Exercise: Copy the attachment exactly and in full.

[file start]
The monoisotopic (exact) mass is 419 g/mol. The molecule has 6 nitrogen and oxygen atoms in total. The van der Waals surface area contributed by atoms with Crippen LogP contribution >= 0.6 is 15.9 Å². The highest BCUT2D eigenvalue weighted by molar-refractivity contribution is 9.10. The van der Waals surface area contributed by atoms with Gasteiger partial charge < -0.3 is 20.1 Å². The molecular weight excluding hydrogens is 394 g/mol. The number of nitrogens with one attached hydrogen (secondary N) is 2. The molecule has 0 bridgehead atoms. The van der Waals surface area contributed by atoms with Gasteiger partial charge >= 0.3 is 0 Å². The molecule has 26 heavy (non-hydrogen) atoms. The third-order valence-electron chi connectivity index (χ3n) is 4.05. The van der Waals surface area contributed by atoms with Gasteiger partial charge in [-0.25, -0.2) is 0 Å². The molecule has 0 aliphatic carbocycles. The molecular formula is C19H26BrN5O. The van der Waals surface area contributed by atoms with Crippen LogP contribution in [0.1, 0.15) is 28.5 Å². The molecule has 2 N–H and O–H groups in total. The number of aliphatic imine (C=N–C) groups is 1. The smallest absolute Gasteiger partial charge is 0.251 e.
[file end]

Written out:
The monoisotopic (exact) mass is 419 g/mol. The molecule has 6 nitrogen and oxygen atoms in total. The van der Waals surface area contributed by atoms with Crippen LogP contribution >= 0.6 is 15.9 Å². The highest BCUT2D eigenvalue weighted by molar-refractivity contribution is 9.10. The van der Waals surface area contributed by atoms with Gasteiger partial charge < -0.3 is 20.1 Å². The molecular weight excluding hydrogens is 394 g/mol. The number of nitrogens with one attached hydrogen (secondary N) is 2. The molecule has 0 bridgehead atoms. The van der Waals surface area contributed by atoms with Gasteiger partial charge >= 0.3 is 0 Å². The molecule has 26 heavy (non-hydrogen) atoms. The third-order valence-electron chi connectivity index (χ3n) is 4.05. The van der Waals surface area contributed by atoms with Gasteiger partial charge in [-0.25, -0.2) is 0 Å². The molecule has 0 aliphatic carbocycles. The molecular formula is C19H26BrN5O. The van der Waals surface area contributed by atoms with Crippen LogP contribution in [0.1, 0.15) is 28.5 Å². The molecule has 2 N–H and O–H groups in total. The number of aliphatic imine (C=N–C) groups is 1. The smallest absolute Gasteiger partial charge is 0.251 e.